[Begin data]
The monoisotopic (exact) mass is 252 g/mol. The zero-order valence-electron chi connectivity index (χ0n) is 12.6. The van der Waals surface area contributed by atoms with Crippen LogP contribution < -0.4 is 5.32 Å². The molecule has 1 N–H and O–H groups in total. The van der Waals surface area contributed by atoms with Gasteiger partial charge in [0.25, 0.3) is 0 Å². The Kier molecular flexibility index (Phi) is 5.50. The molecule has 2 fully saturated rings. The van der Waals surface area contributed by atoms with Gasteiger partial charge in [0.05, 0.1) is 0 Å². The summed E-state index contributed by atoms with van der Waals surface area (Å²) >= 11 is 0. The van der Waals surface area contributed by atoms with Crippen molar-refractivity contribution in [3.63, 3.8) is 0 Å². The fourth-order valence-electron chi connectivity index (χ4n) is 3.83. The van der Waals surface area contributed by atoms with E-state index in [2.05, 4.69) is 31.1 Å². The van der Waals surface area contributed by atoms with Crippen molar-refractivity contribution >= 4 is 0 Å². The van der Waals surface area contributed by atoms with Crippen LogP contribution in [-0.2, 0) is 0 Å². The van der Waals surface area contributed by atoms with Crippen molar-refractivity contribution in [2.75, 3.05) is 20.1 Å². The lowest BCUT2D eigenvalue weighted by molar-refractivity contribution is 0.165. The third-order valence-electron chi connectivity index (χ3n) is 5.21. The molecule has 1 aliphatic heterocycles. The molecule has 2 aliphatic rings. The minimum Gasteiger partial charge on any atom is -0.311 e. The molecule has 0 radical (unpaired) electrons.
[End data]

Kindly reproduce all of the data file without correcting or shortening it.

The monoisotopic (exact) mass is 252 g/mol. The zero-order valence-electron chi connectivity index (χ0n) is 12.6. The van der Waals surface area contributed by atoms with Crippen LogP contribution < -0.4 is 5.32 Å². The molecule has 1 N–H and O–H groups in total. The van der Waals surface area contributed by atoms with Gasteiger partial charge in [0.25, 0.3) is 0 Å². The Kier molecular flexibility index (Phi) is 5.50. The molecule has 2 fully saturated rings. The van der Waals surface area contributed by atoms with Gasteiger partial charge in [0.05, 0.1) is 0 Å². The summed E-state index contributed by atoms with van der Waals surface area (Å²) >= 11 is 0. The van der Waals surface area contributed by atoms with Crippen molar-refractivity contribution in [3.63, 3.8) is 0 Å². The fourth-order valence-electron chi connectivity index (χ4n) is 3.83. The van der Waals surface area contributed by atoms with E-state index in [2.05, 4.69) is 31.1 Å². The van der Waals surface area contributed by atoms with Crippen molar-refractivity contribution >= 4 is 0 Å². The van der Waals surface area contributed by atoms with Crippen LogP contribution in [-0.2, 0) is 0 Å². The van der Waals surface area contributed by atoms with Crippen molar-refractivity contribution in [2.75, 3.05) is 20.1 Å². The lowest BCUT2D eigenvalue weighted by molar-refractivity contribution is 0.165. The third-order valence-electron chi connectivity index (χ3n) is 5.21. The molecule has 1 aliphatic heterocycles. The molecule has 2 aliphatic rings. The minimum Gasteiger partial charge on any atom is -0.311 e. The molecule has 0 radical (unpaired) electrons.